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'Friendly' bacteria could help save frogs from disease

A discovery by UK scientists could help save species such as the European common frog from extinction

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From sheep and cattle to giraffes, genome study reveals evolution of ruminants

A detailed study of the genomes of 44 species of ruminants gives new insight into the evolution and success of these mammals.

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Ageism reduced by education, intergenerational contact

Researchers have shown for the first time that it is possible to reduce ageist attitudes, prejudices and stereotypes through education and intergenerational contact.

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Traditional fluid flow observations may miss the big picture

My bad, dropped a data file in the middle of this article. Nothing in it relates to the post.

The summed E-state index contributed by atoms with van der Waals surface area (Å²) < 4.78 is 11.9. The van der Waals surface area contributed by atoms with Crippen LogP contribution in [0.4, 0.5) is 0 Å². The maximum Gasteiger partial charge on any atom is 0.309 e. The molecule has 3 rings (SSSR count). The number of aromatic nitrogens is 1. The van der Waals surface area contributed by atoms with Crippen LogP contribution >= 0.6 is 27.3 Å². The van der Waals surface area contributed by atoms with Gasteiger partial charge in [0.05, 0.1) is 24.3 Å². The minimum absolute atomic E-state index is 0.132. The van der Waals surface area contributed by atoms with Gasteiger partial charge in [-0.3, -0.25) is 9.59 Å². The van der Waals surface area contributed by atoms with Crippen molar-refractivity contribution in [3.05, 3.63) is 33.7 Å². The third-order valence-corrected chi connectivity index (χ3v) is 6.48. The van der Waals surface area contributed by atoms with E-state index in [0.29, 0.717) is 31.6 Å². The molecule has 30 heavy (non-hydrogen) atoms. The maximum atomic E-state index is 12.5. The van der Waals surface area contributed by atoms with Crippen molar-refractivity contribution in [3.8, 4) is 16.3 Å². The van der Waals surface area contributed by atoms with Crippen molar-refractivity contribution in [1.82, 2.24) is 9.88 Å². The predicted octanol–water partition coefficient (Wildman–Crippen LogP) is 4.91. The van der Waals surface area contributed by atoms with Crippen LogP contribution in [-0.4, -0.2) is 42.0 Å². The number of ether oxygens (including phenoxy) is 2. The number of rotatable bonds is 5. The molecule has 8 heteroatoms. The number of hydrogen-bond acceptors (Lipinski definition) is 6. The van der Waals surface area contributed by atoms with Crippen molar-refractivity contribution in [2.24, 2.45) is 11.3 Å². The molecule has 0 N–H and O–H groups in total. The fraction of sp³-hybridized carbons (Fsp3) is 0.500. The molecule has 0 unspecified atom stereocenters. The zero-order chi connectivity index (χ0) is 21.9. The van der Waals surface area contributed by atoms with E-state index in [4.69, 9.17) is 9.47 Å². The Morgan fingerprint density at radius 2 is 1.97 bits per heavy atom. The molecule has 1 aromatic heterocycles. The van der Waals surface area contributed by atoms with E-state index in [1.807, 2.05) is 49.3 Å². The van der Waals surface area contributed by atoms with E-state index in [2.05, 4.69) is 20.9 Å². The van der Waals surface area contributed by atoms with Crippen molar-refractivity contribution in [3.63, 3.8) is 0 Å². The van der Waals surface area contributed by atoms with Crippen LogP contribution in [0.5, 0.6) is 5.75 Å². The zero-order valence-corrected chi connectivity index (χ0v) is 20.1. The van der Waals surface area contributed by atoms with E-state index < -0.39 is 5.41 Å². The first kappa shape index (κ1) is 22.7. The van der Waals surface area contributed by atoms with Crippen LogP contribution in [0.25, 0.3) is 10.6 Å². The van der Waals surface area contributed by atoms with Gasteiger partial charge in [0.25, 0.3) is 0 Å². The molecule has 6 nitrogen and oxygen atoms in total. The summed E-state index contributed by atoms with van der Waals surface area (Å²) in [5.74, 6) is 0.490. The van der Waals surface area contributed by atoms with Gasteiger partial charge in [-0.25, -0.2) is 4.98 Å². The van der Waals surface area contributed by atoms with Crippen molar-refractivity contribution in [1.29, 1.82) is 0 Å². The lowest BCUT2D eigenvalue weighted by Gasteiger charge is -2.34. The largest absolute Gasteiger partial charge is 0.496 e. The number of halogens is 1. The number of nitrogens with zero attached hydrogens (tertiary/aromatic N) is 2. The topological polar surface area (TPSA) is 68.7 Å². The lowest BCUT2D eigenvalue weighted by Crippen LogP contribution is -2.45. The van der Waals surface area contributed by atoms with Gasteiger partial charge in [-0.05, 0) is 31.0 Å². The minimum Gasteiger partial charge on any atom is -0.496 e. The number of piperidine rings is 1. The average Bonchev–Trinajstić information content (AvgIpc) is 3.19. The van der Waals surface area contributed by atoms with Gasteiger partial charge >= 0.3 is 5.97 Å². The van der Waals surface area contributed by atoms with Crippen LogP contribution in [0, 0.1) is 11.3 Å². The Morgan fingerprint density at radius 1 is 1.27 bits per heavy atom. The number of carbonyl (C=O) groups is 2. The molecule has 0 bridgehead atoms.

Before and after comparisons don't tell the full story of chemical reactions in flowing fluids, such as those in drug delivery systems.

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'Hunger hormone' imbalance can trigger obesity

Scientists discovered a new mutation in the gene that regulates the key hormone suppressing hunger called leptin. This new mutation could help researchers understand why people develop excess of body fat.

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Tailor-made prosthetic liners could help more amputees walk again

Researchers have developed a new way of designing and manufacturing bespoke prosthetic liners, in less than a day.

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Gut bacteria associated with chronic pain for first time